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Full Online Book HomeNonfictionsBooks And Persons: Being Comments On A Past Epoch 1908-1911 - Sea And Slaughter
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Books And Persons: Being Comments On A Past Epoch 1908-1911 - Sea And Slaughter Post by :creditmd Category :Nonfictions Author :Arnold Bennett Date :May 2012 Read :474

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Books And Persons: Being Comments On A Past Epoch 1908-1911 - Sea And Slaughter

(_6 July '11_)

Recent spectacular events at Court have been the cause of a considerable amount of verse, indifferent or offensive. But it is to be noticed that the poets of this realm have not been inspired by the said events. I mean such writers as W.B. Yeats, Robert Bridges, Lord Alfred Douglas, W.H. Davies. And yet I see no reason why a Coronation, even in this day of figure-heads and revolting snobbery, should not be the subject of a good poem--a poem which would not be afflicting to read, either for the lettered public or for the chief actor in the scene. However, the time for such poems has apparently not yet arrived. And meanwhile the sea-and-slaughter school have been doing an excellent work these last few weeks in demonstrating how entirely absurd the sea-and-slaughter school is. Mr. Alfred Noyes has been very prominent, not only in his native page, _Blackwood's_, but also in the _Fortnightly Review_. Mr. Noyes is, I believe, the only living versifier whose books are, in the words of an American editor, "a commercial proposition." He is by many thought to be a poet. Personally, I have always classed him with Alfred Austin, not yet having come across one single stanza of his which would fall within my definition of poetry. Here is an extract from his "A Salute from the Fleet":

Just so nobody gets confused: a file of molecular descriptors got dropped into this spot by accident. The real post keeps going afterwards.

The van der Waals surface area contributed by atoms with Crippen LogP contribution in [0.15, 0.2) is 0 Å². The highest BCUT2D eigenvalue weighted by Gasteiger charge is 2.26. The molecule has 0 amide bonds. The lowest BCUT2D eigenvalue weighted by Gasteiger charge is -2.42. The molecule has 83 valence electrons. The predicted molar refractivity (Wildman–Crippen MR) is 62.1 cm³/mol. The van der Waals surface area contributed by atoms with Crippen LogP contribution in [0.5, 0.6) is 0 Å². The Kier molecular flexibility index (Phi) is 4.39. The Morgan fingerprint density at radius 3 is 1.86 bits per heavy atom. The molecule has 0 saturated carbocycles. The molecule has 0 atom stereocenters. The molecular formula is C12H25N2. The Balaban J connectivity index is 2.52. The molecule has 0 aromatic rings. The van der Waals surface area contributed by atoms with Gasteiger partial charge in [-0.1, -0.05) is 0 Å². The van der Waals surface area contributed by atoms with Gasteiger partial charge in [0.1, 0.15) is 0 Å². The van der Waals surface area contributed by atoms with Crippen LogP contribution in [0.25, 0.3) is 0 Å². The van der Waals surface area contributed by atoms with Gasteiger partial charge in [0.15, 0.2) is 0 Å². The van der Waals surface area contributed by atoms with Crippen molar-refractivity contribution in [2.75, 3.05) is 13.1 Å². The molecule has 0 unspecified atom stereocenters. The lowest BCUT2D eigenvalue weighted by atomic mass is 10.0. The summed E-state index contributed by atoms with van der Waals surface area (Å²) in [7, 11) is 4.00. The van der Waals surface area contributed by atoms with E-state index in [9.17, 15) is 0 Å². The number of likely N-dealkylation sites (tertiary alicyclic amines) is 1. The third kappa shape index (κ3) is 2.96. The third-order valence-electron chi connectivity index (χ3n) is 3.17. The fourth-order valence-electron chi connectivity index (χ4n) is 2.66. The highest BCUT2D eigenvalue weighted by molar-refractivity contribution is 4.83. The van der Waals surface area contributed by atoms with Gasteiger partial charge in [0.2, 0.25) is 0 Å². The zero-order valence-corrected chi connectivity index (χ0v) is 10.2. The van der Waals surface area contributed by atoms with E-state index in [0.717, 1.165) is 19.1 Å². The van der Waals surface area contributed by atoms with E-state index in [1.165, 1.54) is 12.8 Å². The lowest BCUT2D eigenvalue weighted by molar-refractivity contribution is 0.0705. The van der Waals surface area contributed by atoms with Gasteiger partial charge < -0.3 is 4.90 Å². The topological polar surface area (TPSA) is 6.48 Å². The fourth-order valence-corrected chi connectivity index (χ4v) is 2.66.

_Mother, O grey sea-mother, thine is the crowning cry!_--

I am bound to interrupt the quotation here in order to vent my feelings of extreme irritation caused by the mere phrase. "O grey sea-mother." Why should this phrase drive me to fury? It does. Well, to recommence:

_Mother, O grey sea-mother, thine is the crowning cry!_
_Thine the glory for ever in the nation born of thy womb!_
_Thine is the Sword and the Shield and the shout that Salamis heard,_
_Surging in AEschylean splendour, earth-shaking acclaim!_
_Ocean-mother of England, thine is the throne of her fame!_

 

Fancy standing on the shore to-day and addressing the real sea in these words and accents! Fancy the poet doing it! The mood and the mentality are prehistoric. I would not mind Mr. Noyes putting himself lyrically into the woaded skin of our ancestors. But I do think he might have got a little nearer the mark in indicating the "throne of her fame." Because I expect Mr. Noyes knows as well as anybody that the real throne of England's fame is not in the sea at all. England's true fame springs from the few acts of national justice which she has accomplished, and from the generous impulses which as a nation she has had--as, for example, in her relations with Italy; as, for example, in the Factory Acts which prevented children from working eighteen hours a day six or seven days a week. The patriotic versifiers of this country will, if they persist, end by making the sea impossible for a plain man to sail on. I have long felt that I want never again to read anything about the sea, except the advertisements of auxiliary yawls and cutters in the _Yachting World_. I recommend these advertisements as a balm for sores caused by rhymed marine Jingoism.

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